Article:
When should I shut up?

How to run a dialogue meeting

What’s a ‘dialogue meeting’? It’s one of those old jargon terms for a meeting arranged so that a single Christian speaker can discuss (dialogue) the claims of Christ with a group of non-Christians without too many Christians butting in. Perhaps these days we would call it a forum or consultation. In fact, it’s more like a press conference where one person gets to say his or her bit before being fried by the assembled listeners.

Whatever we call it, it seems to be a good way of giving people a chance to hear the gospel in a context where they are welcome to ask questions and make comments.

In my experience, this style of meeting has provided tremendous opportunities for the gospel. Not all of the dialogue meetings I have been part of have worked well (for many different reasons), but the ones that have worked were among the best evangelistic encounters I’ve had.

The following are some thoughts on the nuts and bolts of running one of these meetings. They are given to encourage you to try it out in your own setting. Perhaps you might even drop The Briefing a line and let us know the results.

Aims of a dialogue meeting

  1. To see people saved
  2. to show people that there are good reasons to believe in and follow Jesus
  3. to get out alive at the end of the meeting.

Planning the meeting

The best environment for this kind of directed discussion is one where people are relaxed, at least a little familiar with each other, and don’t feel like they will be shown up as stupid if they open their mouths. To achieve this, it is important that there not be too many Christians at the meeting. A good rule of thumb is that only Christians who are bringing guests ought to turn up to the meeting.

Venues which I have seen to work well include BBQs at people’s homes, lunchtime ‘tutorial-style’ groups at schools and universities, and meetings in clubs or halls.

Ground rules for speakers and organizers

1. Remember the aims

  • Someone else will have done the really hard work of inviting their friends to this meeting. They may have put their friendship on the line. We must be good ambassadors for the gospel and not disappoint these Christian people, or alienate their friends unnecessarily. This means making sure the gospel is actually proclaimed, but done so in a way that recognizes and responds to the real questions guests may have.

2. Before the meeting

  • The Christians who are attending should be told in advance that they must keep quiet during the formal part of the meeting, and let the speaker field the questions and control the discussion. You might arrange one person to ‘prime the pump’ with an appropriate question to start with if there is a prolonged deathly silence, but otherwise the message is: shut up!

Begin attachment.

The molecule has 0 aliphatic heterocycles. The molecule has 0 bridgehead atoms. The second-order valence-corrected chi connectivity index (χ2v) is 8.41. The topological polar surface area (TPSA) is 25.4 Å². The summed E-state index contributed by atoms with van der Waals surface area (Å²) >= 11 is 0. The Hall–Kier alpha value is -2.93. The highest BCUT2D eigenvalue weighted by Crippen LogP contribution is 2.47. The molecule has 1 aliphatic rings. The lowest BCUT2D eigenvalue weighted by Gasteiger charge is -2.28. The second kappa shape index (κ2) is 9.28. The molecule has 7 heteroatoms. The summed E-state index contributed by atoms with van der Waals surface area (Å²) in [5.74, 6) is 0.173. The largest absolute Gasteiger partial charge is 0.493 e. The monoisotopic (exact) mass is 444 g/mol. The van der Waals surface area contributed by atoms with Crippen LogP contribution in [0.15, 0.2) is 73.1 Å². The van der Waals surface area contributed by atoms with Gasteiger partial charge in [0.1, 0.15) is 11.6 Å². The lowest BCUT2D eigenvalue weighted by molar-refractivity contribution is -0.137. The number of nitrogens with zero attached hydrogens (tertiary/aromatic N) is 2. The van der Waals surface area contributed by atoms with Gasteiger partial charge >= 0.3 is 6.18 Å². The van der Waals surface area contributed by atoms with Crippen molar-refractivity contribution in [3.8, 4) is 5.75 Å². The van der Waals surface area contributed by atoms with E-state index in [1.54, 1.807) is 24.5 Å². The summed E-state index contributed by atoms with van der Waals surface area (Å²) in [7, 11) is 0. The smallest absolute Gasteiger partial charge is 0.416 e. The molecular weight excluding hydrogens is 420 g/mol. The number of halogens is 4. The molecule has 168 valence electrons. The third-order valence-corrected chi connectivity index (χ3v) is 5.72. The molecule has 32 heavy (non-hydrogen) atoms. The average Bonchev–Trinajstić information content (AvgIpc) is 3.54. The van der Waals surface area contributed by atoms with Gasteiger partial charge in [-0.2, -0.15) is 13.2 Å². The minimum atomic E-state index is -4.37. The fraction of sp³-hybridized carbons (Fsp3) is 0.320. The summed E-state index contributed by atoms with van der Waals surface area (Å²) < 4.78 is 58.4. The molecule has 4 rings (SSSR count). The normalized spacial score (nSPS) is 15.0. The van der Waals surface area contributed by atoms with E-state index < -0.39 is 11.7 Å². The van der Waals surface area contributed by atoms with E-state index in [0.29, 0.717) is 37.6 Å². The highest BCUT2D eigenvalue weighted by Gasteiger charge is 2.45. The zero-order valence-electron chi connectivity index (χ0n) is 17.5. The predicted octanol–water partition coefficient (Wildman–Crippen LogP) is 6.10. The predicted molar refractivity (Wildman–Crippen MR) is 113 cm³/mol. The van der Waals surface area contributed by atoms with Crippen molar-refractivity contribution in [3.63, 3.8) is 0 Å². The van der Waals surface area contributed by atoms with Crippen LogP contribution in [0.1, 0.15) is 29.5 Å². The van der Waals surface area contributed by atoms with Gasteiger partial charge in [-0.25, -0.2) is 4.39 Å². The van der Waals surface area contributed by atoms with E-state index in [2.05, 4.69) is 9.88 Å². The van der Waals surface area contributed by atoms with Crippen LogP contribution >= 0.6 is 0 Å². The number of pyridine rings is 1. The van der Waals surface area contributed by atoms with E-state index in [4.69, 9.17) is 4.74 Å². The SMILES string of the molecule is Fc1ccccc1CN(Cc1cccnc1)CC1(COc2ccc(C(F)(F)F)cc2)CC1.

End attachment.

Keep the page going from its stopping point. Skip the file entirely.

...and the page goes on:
You may detect some emphasis on this point. Well-meaning Christians giving long and complicated answers, quoting from the King James Bible, and leading discussion into controversial areas, can destroy a meeting. The whole social dynamics of the meeting depends on conversation flowing between questioners and speaker. If people jump in with answers or points of clarification, this atmosphere of open discussion can be destroyed.

  • Arrange a tension-breaking activity, such as supper, so that the meeting can be broken at the right time. It is useful if this activity involves getting up and walking somewhere since this gives people a social breathing space. It also allows Christians to chat with their guests. This activity might occur during the meeting, or at its conclusion—your call.
  • The arrangement of the room is important. People need to be able to see the speaker, and possibly each other, in order to encourage interaction. However, the speaker also needs to think about where he or she will sit/stand in order to make it possible to keep control over proceedings.

3. The speaker’s role

  • It can be useful to have someone else introduce the speaker. This clearly gives ‘control’ of the meeting to the speaker, which can be a handy psychological advantage should it be a fiery affair!
  • The speaker should begin with the following:
    1. a clear statement of the aims of the meeting. e.g. “Today I would like to try to show you that their are good reasons for believing that the Christian faith is true” or “Tonight I’m presenting you with the reasons for why we should follow Jesus”;